2017 WNBA Mock Draft: Analyzing Elite Prospects and Hidden Gems

Timothy Rapp@@TRappaRTFeatured ColumnistApril 7, 2017

Washington guard Kelsey Plum shoots over Mississippi State guard Dominique Dillingham, left, during the second half of a regional semifinal of the NCAA women's college basketball tournament, Friday, March 24, 2017, in Oklahoma City. Mississippi State won 75-64. (AP Photo/Sue Ogrocki)
Sue Ogrocki/Associated Press

With the WNBA draft set for Thursday, April 13, it's time to break down a mock draft for the first round of the annual event and highlight a few of the more interesting players available.

WNBA 1st Round Mock Draft
1San Antonio StarsKelsey Plum, G, Washington
2Chicago SkyShatori Walker-Kimbrough, G, Maryland
3Dallas WingsBrionna Jones, C, Maryland
4Dallas WingsAlaina Coates, C, South Carolina
5San Antonio StarsAllisha Gray, G, South Carolina
6Washington MysticsChantel Osahor, F, Washington
7Atlanta DreamAlexis Jones, G, Baylor
8Connecticut SunSydney Wiese, G, Oregon State
9Chicago SkyNia Coffey, F, Northwestern
10Dallas WingsErica McCall, C, Stanford
11Los Angeles SparksAlexis Peterson, G, Syracuse
12Minnesota LynxBrittney Sykes, G, Syracuse

Kelsey Plum seems like a pretty safe bet to be selected with the top overall pick. The 2017 Naismith Trophy and Wade Trophy winner finished her college career as the all-time leading scorer in Division I women's basketball, averaging an impressive 31.7 points per game this past season. 

Given her scoring prowess, it's hard to imagine Plum falling down the board. And her game resembles another star currently employed in Texas: James Harden.

After she went off for 57 points this season, well, the comparison became all the more apt.

After Plum, however, the draft evens out quite a bit, with teams' needs as likely to dictate selections as overall talent. The Chicago Sky need help in the backcourt, so Shatori Walker-Kimbrough is a logical target.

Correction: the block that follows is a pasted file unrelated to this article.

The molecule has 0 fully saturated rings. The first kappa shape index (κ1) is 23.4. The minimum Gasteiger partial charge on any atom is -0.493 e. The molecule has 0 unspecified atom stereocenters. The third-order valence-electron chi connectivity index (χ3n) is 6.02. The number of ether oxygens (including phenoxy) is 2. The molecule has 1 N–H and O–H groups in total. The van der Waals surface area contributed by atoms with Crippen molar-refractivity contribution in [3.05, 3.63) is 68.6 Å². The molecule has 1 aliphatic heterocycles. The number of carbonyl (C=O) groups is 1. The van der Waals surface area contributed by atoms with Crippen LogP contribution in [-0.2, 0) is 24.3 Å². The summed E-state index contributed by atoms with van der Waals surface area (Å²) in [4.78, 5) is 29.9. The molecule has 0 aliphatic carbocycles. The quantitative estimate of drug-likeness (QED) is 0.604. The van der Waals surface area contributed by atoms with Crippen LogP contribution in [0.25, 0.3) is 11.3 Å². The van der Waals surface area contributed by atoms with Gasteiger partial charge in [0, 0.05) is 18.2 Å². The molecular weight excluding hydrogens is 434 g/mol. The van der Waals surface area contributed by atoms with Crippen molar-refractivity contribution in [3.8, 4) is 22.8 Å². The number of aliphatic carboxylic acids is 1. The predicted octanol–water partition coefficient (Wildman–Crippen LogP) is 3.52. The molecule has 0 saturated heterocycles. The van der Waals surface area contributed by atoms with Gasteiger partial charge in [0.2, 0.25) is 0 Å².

"She's hungry, and she wants to be great at as many things as she can be great at," her head coach at Maryland, Brenda Frese, told Mechelle Voepel of ESPNW.com. "You can be really direct with her, and she's always up for the challenge."

After that, the Dallas Wings could use a rim-protector and an off-guard, so the South Carolina pair of Alaina Coates and Allisha Gray would help fill out the roster.

And then there is the No. 6 pick for the Washington Mystics. The team will have the opportunity to select one of the more unique players in this year's draft: Chantel Osahor, Washington's sidekick for Plum this past season.

She led the nation with 15.3 rebounds per game, supplementing that with 15.7 points per contest. She rocketed up draft boards this season, and her unique ability to dominate on the boards and drain shots from beyond the arc make her one of the most intriguing players in this year's draft.

Fit will obviously be important for a player with Osahor's unique skill set. Michelle Smith of ESPNW.com wrote more about how Washington coach Mike Neighbors was able to get the most out of Osahor for the Huskies:

Neighbors was willing to take a shot on an unconventional player. He was willing to be patient as she worked her way through injuries, altering her workouts, limiting her practice time, and treating her differently than his other players. But Osahor is no longer missing pregame workouts, and Neighbors' quest to get her in good enough physical condition to play nearly 40 minutes a game worked.

"She needs a coach that believes in her and teammates that understand her and get it," Neighbors said. "She doesn't have to practice as much as other people, and that can be hard for people to understand and accept. And it's not because she doesn't want to do it, but because she knows if she is going to be ready to play 40 minutes, she has to do this."

In the wrong system, Osahor could be a bust. In Washington, she can come off the bench behind Elena Delle Donne and Emma Meesseman, also excellent perimeter shooters from their frontcourt positions. She may not have as big of a role as some of her fellow rookies next season, but she should immediately be a valuable option coming off the bench.

As for a sleeper to watch, keep an eye on James Madison's Precious Hall, who finished third in Division I at 24.0 points per game. She likely won't be a first-round selection, but later in the draft could offer a team an infusion of scoring off the bench.


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